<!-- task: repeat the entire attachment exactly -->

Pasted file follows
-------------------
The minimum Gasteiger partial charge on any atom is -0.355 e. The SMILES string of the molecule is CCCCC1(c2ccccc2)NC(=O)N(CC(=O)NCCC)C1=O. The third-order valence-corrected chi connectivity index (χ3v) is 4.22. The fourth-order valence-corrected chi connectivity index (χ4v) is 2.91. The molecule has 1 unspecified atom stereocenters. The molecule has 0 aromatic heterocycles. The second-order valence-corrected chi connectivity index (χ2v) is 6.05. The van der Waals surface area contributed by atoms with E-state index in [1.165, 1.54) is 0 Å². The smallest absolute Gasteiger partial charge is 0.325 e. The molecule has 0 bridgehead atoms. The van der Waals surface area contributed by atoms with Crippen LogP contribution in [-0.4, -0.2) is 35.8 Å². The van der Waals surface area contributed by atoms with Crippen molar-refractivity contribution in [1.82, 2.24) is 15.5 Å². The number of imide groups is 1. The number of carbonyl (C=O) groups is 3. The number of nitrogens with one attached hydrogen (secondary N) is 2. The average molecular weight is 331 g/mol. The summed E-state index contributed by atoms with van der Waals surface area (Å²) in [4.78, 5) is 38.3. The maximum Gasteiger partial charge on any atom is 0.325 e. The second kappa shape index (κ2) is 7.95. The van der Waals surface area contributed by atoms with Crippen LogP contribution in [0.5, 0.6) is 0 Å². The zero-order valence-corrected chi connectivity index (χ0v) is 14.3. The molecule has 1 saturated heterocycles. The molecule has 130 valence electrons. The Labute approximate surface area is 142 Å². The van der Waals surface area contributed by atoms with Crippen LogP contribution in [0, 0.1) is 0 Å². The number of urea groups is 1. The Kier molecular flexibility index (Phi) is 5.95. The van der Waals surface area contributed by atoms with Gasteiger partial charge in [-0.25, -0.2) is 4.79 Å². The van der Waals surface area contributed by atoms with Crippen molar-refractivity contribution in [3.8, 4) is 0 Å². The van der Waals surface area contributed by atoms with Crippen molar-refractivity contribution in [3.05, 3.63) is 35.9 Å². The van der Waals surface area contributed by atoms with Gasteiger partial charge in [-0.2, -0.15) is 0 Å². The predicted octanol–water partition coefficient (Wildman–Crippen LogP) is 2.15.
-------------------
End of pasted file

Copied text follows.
The minimum Gasteiger partial charge on any atom is -0.355 e. The SMILES string of the molecule is CCCCC1(c2ccccc2)NC(=O)N(CC(=O)NCCC)C1=O. The third-order valence-corrected chi connectivity index (χ3v) is 4.22. The fourth-order valence-corrected chi connectivity index (χ4v) is 2.91. The molecule has 1 unspecified atom stereocenters. The molecule has 0 aromatic heterocycles. The second-order valence-corrected chi connectivity index (χ2v) is 6.05. The van der Waals surface area contributed by atoms with E-state index in [1.165, 1.54) is 0 Å². The smallest absolute Gasteiger partial charge is 0.325 e. The molecule has 0 bridgehead atoms. The van der Waals surface area contributed by atoms with Crippen LogP contribution in [-0.4, -0.2) is 35.8 Å². The van der Waals surface area contributed by atoms with Crippen molar-refractivity contribution in [1.82, 2.24) is 15.5 Å². The number of imide groups is 1. The number of carbonyl (C=O) groups is 3. The number of nitrogens with one attached hydrogen (secondary N) is 2. The average molecular weight is 331 g/mol. The summed E-state index contributed by atoms with van der Waals surface area (Å²) in [4.78, 5) is 38.3. The maximum Gasteiger partial charge on any atom is 0.325 e. The second kappa shape index (κ2) is 7.95. The van der Waals surface area contributed by atoms with Crippen LogP contribution in [0.5, 0.6) is 0 Å². The zero-order valence-corrected chi connectivity index (χ0v) is 14.3. The molecule has 1 saturated heterocycles. The molecule has 130 valence electrons. The Labute approximate surface area is 142 Å². The van der Waals surface area contributed by atoms with Crippen LogP contribution in [0, 0.1) is 0 Å². The number of urea groups is 1. The Kier molecular flexibility index (Phi) is 5.95. The van der Waals surface area contributed by atoms with Gasteiger partial charge in [-0.25, -0.2) is 4.79 Å². The van der Waals surface area contributed by atoms with Crippen molar-refractivity contribution in [3.8, 4) is 0 Å². The van der Waals surface area contributed by atoms with Crippen molar-refractivity contribution in [3.05, 3.63) is 35.9 Å². The van der Waals surface area contributed by atoms with Gasteiger partial charge in [-0.2, -0.15) is 0 Å². The predicted octanol–water partition coefficient (Wildman–Crippen LogP) is 2.15.